My friend sent me Matt Redman’s song “Never Once” yesterday and, although I already know the song, God’s faithfulness struck me again. I know the song is primarily about God never leaving us or forsaking us, but I realize over and over again that He shows us that enduring love by sending others to be there physically. “Never once did you ever walk alone.” His love and grace and mercy are manifest in the love and grace and mercy tangibly displayed by the people in our lives. Sometimes the people are highly intentional–like my friend sending me the song–but often times, God uses prayers, phrases, songs, hugs and merciful words without the people realizing the enormous impact of their actions.

Thank you, lovely friends, for walking beside our family for the past year plus. Thank you for the grace, mercy and kindness offered through your physical presence at the funeral, through your life-giving words, through your constant reminders that you are with us in our hurt, and through your encouragement and prayers now, a year later.

I hope, dear reader, that you’ll be spurred on to offer life-giving encouragement to someone today. I *know* someone in your life is hurting and needs to know love and grace. Will you be the one to offer it?

Never Once by: Matt Redman

Standing on this mountaintop
Looking just how far weve come
Knowing that for every step
You were with us

Kneeling on this battle ground
Seeing just how much Youve done
Knowing every victory
Was Your power in us

Scars and struggles on the way
But with joy our hearts can say
Yes, our hearts can say

Never once did we ever walk alone
Never once did You leave us on our own
You are faithful, God, You are faithful

Scars and struggles on the way
But with joy our hearts can say
Never once did we ever walk alone
Carried by Your constant grace
Held within Your perfect peace
Never once, no, we never walk alone

Every step we are breathing in Your grace
Evermore well be breathing out Your praise
You are faithful, God, You are faithful
You are faithful, God, You are faithful

Healing hope

Upon my kids urging, I got Snap Chat. I think I’m too old; I don’t get it. I mean, I get it. But I don’t. Josh said “Mom it’s just like texting with pictures.” Hmmm. Ok. So now I’m walking around and looking through “snap chat eyes”. I looked out and saw the sun against the storm clouds and thought Dad would love this! I should send this to dad!  Oh. Wait. I can’t send it to dad. And I can’t take a goofy snap chat with him or instagram or any other photo with him.  Ever. Again.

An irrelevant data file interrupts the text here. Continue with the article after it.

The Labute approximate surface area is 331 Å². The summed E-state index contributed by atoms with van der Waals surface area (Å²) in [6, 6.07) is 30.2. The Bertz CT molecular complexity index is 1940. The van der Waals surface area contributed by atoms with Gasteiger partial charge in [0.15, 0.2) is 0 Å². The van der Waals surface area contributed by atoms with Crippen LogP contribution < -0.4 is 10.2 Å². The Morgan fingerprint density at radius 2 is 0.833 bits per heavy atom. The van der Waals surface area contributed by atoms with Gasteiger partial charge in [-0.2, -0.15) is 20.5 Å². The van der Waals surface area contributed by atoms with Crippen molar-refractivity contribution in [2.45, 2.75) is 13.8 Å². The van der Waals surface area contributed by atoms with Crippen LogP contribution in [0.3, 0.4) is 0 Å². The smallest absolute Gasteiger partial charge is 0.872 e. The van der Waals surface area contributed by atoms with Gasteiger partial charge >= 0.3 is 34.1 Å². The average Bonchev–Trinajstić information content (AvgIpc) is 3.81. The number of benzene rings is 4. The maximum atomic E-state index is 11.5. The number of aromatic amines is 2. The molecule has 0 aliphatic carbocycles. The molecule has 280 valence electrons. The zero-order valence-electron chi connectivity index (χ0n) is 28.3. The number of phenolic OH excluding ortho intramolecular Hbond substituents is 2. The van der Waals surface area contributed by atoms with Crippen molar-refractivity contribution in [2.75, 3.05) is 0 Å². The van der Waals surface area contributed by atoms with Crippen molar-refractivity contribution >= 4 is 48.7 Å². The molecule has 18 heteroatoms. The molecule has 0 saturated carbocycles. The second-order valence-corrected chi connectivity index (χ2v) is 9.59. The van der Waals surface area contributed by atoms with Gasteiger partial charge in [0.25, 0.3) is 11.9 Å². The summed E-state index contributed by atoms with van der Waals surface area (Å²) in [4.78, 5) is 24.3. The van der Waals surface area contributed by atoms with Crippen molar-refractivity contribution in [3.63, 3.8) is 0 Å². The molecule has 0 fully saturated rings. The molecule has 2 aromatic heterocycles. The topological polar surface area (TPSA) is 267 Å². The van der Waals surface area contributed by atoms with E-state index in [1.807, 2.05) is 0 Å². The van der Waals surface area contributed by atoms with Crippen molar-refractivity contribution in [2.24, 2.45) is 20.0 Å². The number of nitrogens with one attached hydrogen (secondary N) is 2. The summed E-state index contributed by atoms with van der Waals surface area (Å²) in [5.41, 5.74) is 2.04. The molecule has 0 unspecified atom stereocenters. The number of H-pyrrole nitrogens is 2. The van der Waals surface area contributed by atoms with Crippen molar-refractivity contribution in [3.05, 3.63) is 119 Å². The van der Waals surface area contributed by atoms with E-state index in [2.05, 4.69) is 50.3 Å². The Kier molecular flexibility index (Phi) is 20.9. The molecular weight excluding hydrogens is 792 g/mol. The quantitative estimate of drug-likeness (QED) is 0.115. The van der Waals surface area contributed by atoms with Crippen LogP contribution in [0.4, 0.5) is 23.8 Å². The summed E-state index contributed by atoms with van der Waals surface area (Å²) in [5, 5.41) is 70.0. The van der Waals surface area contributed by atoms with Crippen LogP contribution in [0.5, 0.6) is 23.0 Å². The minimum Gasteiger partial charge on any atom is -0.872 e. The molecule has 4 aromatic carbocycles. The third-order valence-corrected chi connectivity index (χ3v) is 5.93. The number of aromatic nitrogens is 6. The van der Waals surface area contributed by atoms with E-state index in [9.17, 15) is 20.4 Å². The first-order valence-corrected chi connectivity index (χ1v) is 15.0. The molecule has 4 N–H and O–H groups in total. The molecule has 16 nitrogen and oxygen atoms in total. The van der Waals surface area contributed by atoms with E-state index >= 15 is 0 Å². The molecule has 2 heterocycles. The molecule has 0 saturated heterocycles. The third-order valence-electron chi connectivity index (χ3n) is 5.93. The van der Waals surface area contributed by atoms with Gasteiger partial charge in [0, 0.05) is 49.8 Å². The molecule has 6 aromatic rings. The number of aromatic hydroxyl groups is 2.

And the tears came, just like that, in a torrent.

No more pictures.
No more new book titles in his library.
No more movie quotes.
No more funny, quirky dad quips to send us into fits of laughter.
No more poignant, sage wisdom from the faithful scholar.

It is hard to lose a parent no matter the age. I know I’m 47, but he was my dad and I loved him and he loved me and I miss him more than I could’ve anticipated or imagined. And I don’t know if losing him when I was 57 or 67 or 77 would have felt any easier.

As the year anniversary of his death approaches, the pain of separation feels new and fresh.

This week in American Lit, the kids discussed Emily Dickenson’s “death poems”. It was fine until the teacher started delving into the lesson a bit deeper and started talking with the kids about death-bed vigils. I’m sure it was a great discussion and got them thinking and pondering, but I wouldn’t know because I left. One boy started to share his story of loss, and I knew there was no way I’d make it through without crying, so I left.

I left and cried and missed my dad and remembered sitting by his side, just a year ago. Just a year ago his hands were still warm, his heart still beating, his tumor-ridden lungs still taking in oxygen. Just a year ago I could still talk to him and listen for a response. Just a year ago, we–my mom and sisters and I–could still kiss his brow and hold his hand and share sweet precious moments by his side.

My heart literally aches and the tears obscure my vision and the lump in my throat grows. I know it will be ok. I know I’ll continue to get up and go to work and care for my family and live my life. But the ache of separation remains.

Aching hearts, searching for comfort, we all struggle with the pain of loss. Maybe you grieve the loss of a dear one or perhaps it’s the death of a dream or the loss of innocence or the trauma of betrayal or the pain of a lost and broken relationship, I don’t know. But I do know that your pain is real and the need for comfort and healing is valid and necessary.  Did you hear that? It’s ok to admit pain and seek healing. God is the Master of Redemption and no matter your hurt, I truly believe Earth has no sorrow that Heaven can’t heal.